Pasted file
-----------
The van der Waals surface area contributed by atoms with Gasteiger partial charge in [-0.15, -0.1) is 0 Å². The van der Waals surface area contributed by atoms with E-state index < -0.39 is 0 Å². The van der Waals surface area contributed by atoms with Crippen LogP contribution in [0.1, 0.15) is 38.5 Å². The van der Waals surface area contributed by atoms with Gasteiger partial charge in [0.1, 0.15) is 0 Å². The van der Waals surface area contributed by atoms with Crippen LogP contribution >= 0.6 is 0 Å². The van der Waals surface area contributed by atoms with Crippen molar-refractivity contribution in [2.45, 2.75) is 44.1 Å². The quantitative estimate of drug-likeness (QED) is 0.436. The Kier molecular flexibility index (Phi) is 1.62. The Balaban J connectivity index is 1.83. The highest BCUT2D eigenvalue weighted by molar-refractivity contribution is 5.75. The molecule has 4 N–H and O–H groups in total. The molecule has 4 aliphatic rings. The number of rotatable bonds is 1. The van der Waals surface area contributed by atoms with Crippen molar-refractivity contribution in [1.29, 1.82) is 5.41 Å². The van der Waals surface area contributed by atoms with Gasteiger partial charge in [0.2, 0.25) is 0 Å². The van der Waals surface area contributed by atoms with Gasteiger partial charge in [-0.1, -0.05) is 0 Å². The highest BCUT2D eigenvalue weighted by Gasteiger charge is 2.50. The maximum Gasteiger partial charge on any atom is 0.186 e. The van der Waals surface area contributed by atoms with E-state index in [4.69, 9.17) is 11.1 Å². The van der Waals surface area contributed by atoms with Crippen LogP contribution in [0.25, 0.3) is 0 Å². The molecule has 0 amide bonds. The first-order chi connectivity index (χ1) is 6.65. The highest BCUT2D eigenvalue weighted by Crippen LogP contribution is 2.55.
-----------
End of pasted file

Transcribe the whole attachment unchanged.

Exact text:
The van der Waals surface area contributed by atoms with Gasteiger partial charge in [-0.15, -0.1) is 0 Å². The van der Waals surface area contributed by atoms with E-state index < -0.39 is 0 Å². The van der Waals surface area contributed by atoms with Crippen LogP contribution in [0.1, 0.15) is 38.5 Å². The van der Waals surface area contributed by atoms with Gasteiger partial charge in [0.1, 0.15) is 0 Å². The van der Waals surface area contributed by atoms with Crippen LogP contribution >= 0.6 is 0 Å². The van der Waals surface area contributed by atoms with Crippen molar-refractivity contribution in [2.45, 2.75) is 44.1 Å². The quantitative estimate of drug-likeness (QED) is 0.436. The Kier molecular flexibility index (Phi) is 1.62. The Balaban J connectivity index is 1.83. The highest BCUT2D eigenvalue weighted by molar-refractivity contribution is 5.75. The molecule has 4 N–H and O–H groups in total. The molecule has 4 aliphatic rings. The number of rotatable bonds is 1. The van der Waals surface area contributed by atoms with Crippen molar-refractivity contribution in [1.29, 1.82) is 5.41 Å². The van der Waals surface area contributed by atoms with Gasteiger partial charge in [0.2, 0.25) is 0 Å². The van der Waals surface area contributed by atoms with Gasteiger partial charge in [-0.1, -0.05) is 0 Å². The highest BCUT2D eigenvalue weighted by Gasteiger charge is 2.50. The maximum Gasteiger partial charge on any atom is 0.186 e. The van der Waals surface area contributed by atoms with E-state index in [4.69, 9.17) is 11.1 Å². The van der Waals surface area contributed by atoms with Crippen LogP contribution in [0.25, 0.3) is 0 Å². The molecule has 0 amide bonds. The first-order chi connectivity index (χ1) is 6.65. The highest BCUT2D eigenvalue weighted by Crippen LogP contribution is 2.55.